Logistics News

Calculating carbon for a more sustainable logistics industry

Transport and logistics remain a large contributor to global greenhouse gas emissions. The industry is currently in the process of slowly transitioning to clean energy alternatives, in the meantime data can be used to help companies minimise their emissions.

Freight management software and transport systems company Cario considers itself a forward-thinking tech company that is always looking for opportunities in other markets and in emerging technology. 

Cario director Fiona Marshall says this is how the company first became interested in calculating Scope 3 carbon emissions. 

“We wanted a way to accurately measure carbon emissions associated with freight movements, so we reached out to Swinburne university. Swinburne developed a project with data science students for a basic carbon calculator.

“We have extensive experience moving freight for market-leading companies based in Europe that are much more focused on the carbon emissions attached to their business operations, compared to Australia. So, we were already familiar with the idea that carbon calculating could be a valuable business service,” Marshall says. 

And so, working with Cario Swinburne put together a team that worked to create a basic algorithm that could calculate the amount of carbon emitted for a freight task.

The initial app was very rudimentary and limited, however Cairo saw potential and decided to hire one of the students to work for them and further develop a proper calculator prototype.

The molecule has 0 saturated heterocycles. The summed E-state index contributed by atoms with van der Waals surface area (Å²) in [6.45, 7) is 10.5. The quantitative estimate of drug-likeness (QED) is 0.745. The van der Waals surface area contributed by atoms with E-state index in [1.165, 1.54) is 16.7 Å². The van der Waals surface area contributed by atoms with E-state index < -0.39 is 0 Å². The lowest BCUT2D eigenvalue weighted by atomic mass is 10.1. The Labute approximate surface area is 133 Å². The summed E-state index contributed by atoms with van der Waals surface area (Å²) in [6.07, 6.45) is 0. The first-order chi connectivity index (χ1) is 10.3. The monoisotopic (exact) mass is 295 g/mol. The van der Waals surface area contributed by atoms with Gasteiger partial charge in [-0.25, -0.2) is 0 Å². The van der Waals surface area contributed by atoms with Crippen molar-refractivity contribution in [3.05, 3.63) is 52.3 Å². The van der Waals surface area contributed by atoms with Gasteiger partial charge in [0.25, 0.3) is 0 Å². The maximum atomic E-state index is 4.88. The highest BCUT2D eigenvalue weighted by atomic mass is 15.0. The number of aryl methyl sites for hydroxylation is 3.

Marshall says the initial idea was about encouraging more holistic business thinking. 

“The aim was to give businesses the ability to accurately calculate their scope 3 emissions so they could be aware of the environmental implications of their freight movements. 

“The tool is already very popular with European clients who have reporting requirements within the EU around their emissions,” Marshall says. 

Fiona Marshall if the Director at Cario

Scope 3 emissions are emissions from sources not directly under a company’s control, such as carbon emitted from activities that a company outsources. 

The end goal is for clients to be able to calculate emissions at the level of consignment and for emissions to eventually become as important a deciding factor as price when deciding which carrier and service to go with. 

Marshall concedes that at the moment this is unfortunately not the case.

“Some companies do take carbon emissions very seriously but for others it isn’t yet an important deciding factor.” 

“At the end of the day we just provide them with the information, it is at their discretion which carrier they choose and the amount of carbon emissions they become responsible for,” Marshall says. We are firmly of the belief, what we can measure, that we can manage. 

Cario has been able to gain some interesting insights into industry emissions after developing the calculator. One example is that air freight is a very large polluter, in some cases it produces 28 times the number of emissions as rail freight. 

With air freight being such a big polluter, Cario’s calculator allows it to advise clients to consider opting for land freight instead, or to simply make fewer air freight deliveries. 

Marshall says the government needs to step in and provide more guidance and incentives for businesses to reduce their carbon footprint. 

“The implications for the industry and for the environment are that businesses will have a greater understanding of the effects of their actions and have quantifiable numbers to understand them.”